Growing Together, Building in Faith:
See the history of St. James's church and garden, and our exciting redevelopment plans in detail in the PowerPoint presentation below:
Address to Community Open House
On St. James’s – Oaktree Redevelopment & Restoration
Holly Lyman Antolini, September 13, 2015
Welcome to our beloved church and to this exciting Open House on our project to replace our parish house and restore our historic church and garden. It is our delight to welcome you all here this afternoon. We hope you will stay afterward for more conversation and refreshments provided by our Hospitality Committee and the congregation, many of whom are here with you today.
A little background before I turn the podium over to our presenters on the redevelopment project itself. St. James’s has been on this street corner almost since our first service 150 years ago, on Christmas Eve, 1864. We completed this magnificent building in 1888. But it came about with peculiar serendipity: the original church was a little carpenter gothic wood-frame chapel where our parking lot is now, and the congregation quickly filled that space and decided to build the parish house behind it. After it was completed, they discovered it overhung the neighboring property by 18 inches! (Surveying was not yet an exact science then!) So they petitioned the owner of “the corner lot” for title to those 18 inches. Instead, the owner of the corner lot insisted to them that they buy the whole corner property. “You’ll need it for a new and bigger church,” she insisted, and gave them a deal on the price. The congregation took the immense risk, and purchased the whole lot, having no idea how they would fund a new church. Then Mary Longfellow Greenleaf, “the widow of a wealthy merchant,” as our 1910 history puts it, provided the $25,000 check that made this magnificent structure possible. A later check added the Rector’s office to the Parish House, and replaced the old stables with the garden, planted with the help of the Masons across the street, hence its name, “The Knights Garden,” as in “the Knights Templar” of the Masons.
From then on, St. James’s has inhabited this extraordinary, unique building. Throughout our history, until well into the 1990’s, this was a working class parish, our members mostly in “the trades.” So almost from the beginning, the congregation has found it difficult to maintain these immense and complex premises. By the time I arrived to answer the call as rector in 2008, the grand old lady of the church had had to handle a crisis over its bell tower, on the verge of being condemned, and the church was definitely looking the worse for wear. The parish house had had to defer to the historic church and had been surviving – barely! All twelve different levels of it! - with only the most minimal emergency maintenance for a generation. The garden, completed replanted lovingly by congregation members led by our member Bill Taylor in the 1980’s, was always out of control, having been designed as a “north shore estate garden,” and having prolific shrubs that screened it from public view, and outgrew the maintenance energy and budget of the congregation so that the garden housed the homeless more than it did the community. The congregation, valiantly as it worked to try to keep these immense and complex premises upright and the garden usable, had long since learned that it must keep its focus on community outreach and service and a lively worship life DESPITE the deplorable condition of our parish house and garden, because even with historical commission grants, we faced an impossible predicament in trying to maintain all of it.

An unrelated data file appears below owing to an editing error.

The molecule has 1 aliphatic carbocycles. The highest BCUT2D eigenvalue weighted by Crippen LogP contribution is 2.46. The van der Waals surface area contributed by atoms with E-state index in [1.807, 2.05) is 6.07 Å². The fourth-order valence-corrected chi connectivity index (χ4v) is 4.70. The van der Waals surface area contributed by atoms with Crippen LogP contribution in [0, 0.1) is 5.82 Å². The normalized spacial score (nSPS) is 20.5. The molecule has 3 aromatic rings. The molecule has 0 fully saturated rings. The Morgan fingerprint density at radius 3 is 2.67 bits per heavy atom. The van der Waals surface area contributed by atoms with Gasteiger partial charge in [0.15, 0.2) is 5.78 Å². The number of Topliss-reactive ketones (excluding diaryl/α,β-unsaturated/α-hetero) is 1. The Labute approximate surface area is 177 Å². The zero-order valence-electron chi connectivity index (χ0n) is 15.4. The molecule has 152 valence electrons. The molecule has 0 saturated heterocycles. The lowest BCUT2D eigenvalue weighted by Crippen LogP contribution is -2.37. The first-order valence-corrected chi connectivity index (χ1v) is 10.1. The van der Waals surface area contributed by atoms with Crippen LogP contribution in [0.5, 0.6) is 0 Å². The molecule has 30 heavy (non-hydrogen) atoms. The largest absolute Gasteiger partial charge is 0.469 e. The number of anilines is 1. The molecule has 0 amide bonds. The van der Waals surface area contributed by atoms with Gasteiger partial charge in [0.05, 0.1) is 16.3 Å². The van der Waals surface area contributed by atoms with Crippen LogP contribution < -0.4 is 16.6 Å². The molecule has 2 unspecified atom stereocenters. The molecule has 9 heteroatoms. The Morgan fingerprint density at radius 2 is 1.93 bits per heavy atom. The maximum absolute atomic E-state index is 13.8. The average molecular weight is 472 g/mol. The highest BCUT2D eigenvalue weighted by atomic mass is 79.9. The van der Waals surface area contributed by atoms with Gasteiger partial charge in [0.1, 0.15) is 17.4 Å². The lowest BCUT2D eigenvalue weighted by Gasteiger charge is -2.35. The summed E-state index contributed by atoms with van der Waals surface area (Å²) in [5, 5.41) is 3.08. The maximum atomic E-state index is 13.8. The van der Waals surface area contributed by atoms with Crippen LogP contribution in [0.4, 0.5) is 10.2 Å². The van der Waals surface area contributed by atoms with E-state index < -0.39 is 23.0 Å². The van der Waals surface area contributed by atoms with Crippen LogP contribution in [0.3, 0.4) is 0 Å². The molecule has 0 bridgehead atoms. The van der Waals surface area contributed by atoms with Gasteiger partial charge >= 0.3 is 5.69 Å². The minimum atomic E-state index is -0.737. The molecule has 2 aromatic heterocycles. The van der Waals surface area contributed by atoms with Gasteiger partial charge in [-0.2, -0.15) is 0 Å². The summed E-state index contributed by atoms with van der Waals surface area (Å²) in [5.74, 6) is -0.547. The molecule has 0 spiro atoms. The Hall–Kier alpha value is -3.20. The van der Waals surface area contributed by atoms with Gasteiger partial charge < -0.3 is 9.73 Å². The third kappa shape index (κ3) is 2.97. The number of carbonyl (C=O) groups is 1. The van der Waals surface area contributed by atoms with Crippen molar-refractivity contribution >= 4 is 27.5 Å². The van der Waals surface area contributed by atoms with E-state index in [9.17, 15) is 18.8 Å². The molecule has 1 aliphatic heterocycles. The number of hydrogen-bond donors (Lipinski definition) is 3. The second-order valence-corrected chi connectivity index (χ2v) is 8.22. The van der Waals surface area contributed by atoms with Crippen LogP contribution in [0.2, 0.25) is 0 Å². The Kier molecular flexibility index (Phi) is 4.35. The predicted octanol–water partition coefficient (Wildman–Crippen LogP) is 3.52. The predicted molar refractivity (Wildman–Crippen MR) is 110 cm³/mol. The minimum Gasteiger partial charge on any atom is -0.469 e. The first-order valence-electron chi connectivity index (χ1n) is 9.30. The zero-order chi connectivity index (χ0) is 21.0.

The very first week of my arrival at St. James’s as rector, I met with a team of architects, landscape architects and city planners from my congregation, with my 28-year-old Senior Warden – the head of our church board – who was Assistant Town Manager in Natick, and with Gwen Noyes, principal of Oaktree Development. It was like a reprise of the 18-inch negotiation over the corner lot! Gwen and Oaktree were planning to build a condominium on the car wash, and hoped we might deed them 10 inches of the north edge of the garden for their project, in return for help maintaining the garden. My Senior Warden, said, “Why not a partnership instead? Why not build down the car wash and across the back of our lot, gain parking access on Beech St., and give us a new parish house on the first floor of your larger condominium? You would relieve us of the impossibility of maintaining this dilapidated old parish house. You would help us put our beloved garden in the very center of our life, with our parish house wrapped around one side and our church on the other, and help us make it open and accessible to the community, inviting to the public in a way it has never been when closed in with fence and shrubs, you would make our parish house all handicapped accessible, instead of un-navigable for those in wheel chairs, and all of this would be LEED-certified, upgrading our environmental responsibility a quantum leap from the leaky, uninsulated nightmare of our old parish house. It would be smart-growth for the City of Cambridge: new housing right on the Massachusetts Ave. corridor, within walking distance of T, commuter rail, grocery and hardware stores. It would be a perfect location for the church to house and support a new incubator for social entrepreneurship initiatives! AND you would help us fund the restoration of our historic church!”